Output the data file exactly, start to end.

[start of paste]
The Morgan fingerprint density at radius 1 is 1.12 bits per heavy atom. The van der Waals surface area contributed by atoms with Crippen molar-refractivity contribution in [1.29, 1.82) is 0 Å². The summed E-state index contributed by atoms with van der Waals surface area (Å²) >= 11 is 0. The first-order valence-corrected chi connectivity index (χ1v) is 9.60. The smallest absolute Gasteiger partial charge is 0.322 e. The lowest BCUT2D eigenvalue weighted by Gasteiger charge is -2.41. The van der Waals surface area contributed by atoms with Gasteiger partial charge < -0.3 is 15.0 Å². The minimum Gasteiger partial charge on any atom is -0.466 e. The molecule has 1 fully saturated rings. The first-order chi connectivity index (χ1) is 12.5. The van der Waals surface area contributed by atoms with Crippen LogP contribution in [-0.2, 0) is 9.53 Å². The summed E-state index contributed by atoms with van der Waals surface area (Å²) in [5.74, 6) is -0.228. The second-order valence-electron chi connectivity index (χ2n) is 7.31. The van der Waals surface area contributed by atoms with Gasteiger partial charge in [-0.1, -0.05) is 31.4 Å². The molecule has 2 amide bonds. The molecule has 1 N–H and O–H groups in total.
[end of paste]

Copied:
The Morgan fingerprint density at radius 1 is 1.12 bits per heavy atom. The van der Waals surface area contributed by atoms with Crippen molar-refractivity contribution in [1.29, 1.82) is 0 Å². The summed E-state index contributed by atoms with van der Waals surface area (Å²) >= 11 is 0. The first-order valence-corrected chi connectivity index (χ1v) is 9.60. The smallest absolute Gasteiger partial charge is 0.322 e. The lowest BCUT2D eigenvalue weighted by Gasteiger charge is -2.41. The van der Waals surface area contributed by atoms with Gasteiger partial charge < -0.3 is 15.0 Å². The minimum Gasteiger partial charge on any atom is -0.466 e. The molecule has 1 fully saturated rings. The first-order chi connectivity index (χ1) is 12.5. The van der Waals surface area contributed by atoms with Crippen LogP contribution in [-0.2, 0) is 9.53 Å². The summed E-state index contributed by atoms with van der Waals surface area (Å²) in [5.74, 6) is -0.228. The second-order valence-electron chi connectivity index (χ2n) is 7.31. The van der Waals surface area contributed by atoms with Gasteiger partial charge in [-0.1, -0.05) is 31.4 Å². The molecule has 2 amide bonds. The molecule has 1 N–H and O–H groups in total.